Interpreting Mixture Profiles: Comparison between Precision ID GlobalFiler™ NGS STR Panel v2 and Traditional Methods.Genes (Basel). 2020 05 26; 11(6)G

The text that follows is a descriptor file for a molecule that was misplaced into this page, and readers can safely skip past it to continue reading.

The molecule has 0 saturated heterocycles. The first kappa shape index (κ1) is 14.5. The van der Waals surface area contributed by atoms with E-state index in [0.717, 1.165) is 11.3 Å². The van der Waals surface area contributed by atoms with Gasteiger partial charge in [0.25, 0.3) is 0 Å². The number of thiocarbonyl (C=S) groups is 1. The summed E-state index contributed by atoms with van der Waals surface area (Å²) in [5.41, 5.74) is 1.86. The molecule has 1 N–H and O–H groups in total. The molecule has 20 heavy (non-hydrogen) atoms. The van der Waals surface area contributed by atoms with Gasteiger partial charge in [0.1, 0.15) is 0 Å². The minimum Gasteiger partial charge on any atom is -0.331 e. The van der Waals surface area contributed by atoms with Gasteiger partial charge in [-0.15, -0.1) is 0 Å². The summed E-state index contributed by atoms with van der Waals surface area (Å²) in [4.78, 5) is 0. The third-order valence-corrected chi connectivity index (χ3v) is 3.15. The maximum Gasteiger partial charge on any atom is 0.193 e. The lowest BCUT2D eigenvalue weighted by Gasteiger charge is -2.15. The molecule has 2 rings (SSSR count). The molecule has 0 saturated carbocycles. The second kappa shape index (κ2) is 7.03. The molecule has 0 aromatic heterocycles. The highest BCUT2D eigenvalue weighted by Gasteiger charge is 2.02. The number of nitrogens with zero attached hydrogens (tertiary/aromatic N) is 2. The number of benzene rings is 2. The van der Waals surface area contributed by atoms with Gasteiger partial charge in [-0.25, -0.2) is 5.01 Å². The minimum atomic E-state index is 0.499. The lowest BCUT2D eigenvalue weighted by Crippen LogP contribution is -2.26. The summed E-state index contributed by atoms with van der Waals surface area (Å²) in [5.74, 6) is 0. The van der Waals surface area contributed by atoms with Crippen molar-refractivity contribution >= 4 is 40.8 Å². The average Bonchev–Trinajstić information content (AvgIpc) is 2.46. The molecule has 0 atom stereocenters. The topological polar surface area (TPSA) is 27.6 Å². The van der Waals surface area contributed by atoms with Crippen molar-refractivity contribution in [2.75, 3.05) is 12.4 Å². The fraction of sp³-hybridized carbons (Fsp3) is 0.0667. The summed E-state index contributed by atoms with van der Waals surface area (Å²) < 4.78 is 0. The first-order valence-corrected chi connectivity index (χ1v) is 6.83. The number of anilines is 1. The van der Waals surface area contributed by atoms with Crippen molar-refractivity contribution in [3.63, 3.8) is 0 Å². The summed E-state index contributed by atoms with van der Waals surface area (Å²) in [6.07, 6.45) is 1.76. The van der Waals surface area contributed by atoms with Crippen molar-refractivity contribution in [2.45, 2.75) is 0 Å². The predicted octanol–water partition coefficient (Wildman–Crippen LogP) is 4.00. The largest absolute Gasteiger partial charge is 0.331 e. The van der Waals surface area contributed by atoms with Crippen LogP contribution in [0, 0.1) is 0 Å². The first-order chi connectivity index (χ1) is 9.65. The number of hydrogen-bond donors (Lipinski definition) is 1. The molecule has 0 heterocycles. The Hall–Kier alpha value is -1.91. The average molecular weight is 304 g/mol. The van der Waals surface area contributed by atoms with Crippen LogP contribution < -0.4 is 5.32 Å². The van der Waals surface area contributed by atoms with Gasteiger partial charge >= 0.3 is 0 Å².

Forensic investigation for the identification of offenders, recognition of human remains, and verification of family relationships requires the analysis of particular types of highly informative DNA markers, which have high discriminatory power and are efficient for typing degraded samples. These markers, called STRs (Short Tandem Repeats), can be amplified by multiplex-PCR (Polymerase Chain Reaction) allowing attainment of a unique profile through which it is possible to distinguish one individual from another with a high statistical significance. The rapid and progressive evolution of analytical techniques and the advent of Next-Generation Sequencing (NGS) have completely revolutionized the DNA sequencing approach. This technology, widely used today in the diagnostic field, has the advantage of being able to process several samples in parallel, producing a huge volume of data in a short time. At this time, although default parameters of interpretation software are available, there is no general agreement on the interpretation rules of forensic data produced via NGS technology. Here we report a pilot study aimed for a comparison between NGS (Precision ID GlobalFiler™ NGS STR Panel v2, Thermo Fisher Scientific, Waltham, MA, USA) and traditional methods in their ability to identify major and minor contributors in DNA mixtures from saliva and urine samples. A quantity of six mixed samples were prepared for both saliva and urine samples from donors. A total of 12 mixtures were obtained in the ratios of 1:2; 1:4; 1:6; 1:8; 1:10; and 1:20 between minor and major contributors. Although the number of analyzed mixtures is limited, our results confirm that NGS technology offers a huge range of additional information on samples, but cannot ensure a higher sensitivity in respect to traditional methods. Finally, the Precision ID GlobalFiler™ NGS STR Panel v2 is a powerful method for kinship analyses and typing reference samples, but its use in biological evidence should be carefully considered on the basis of the characteristics of the evidence.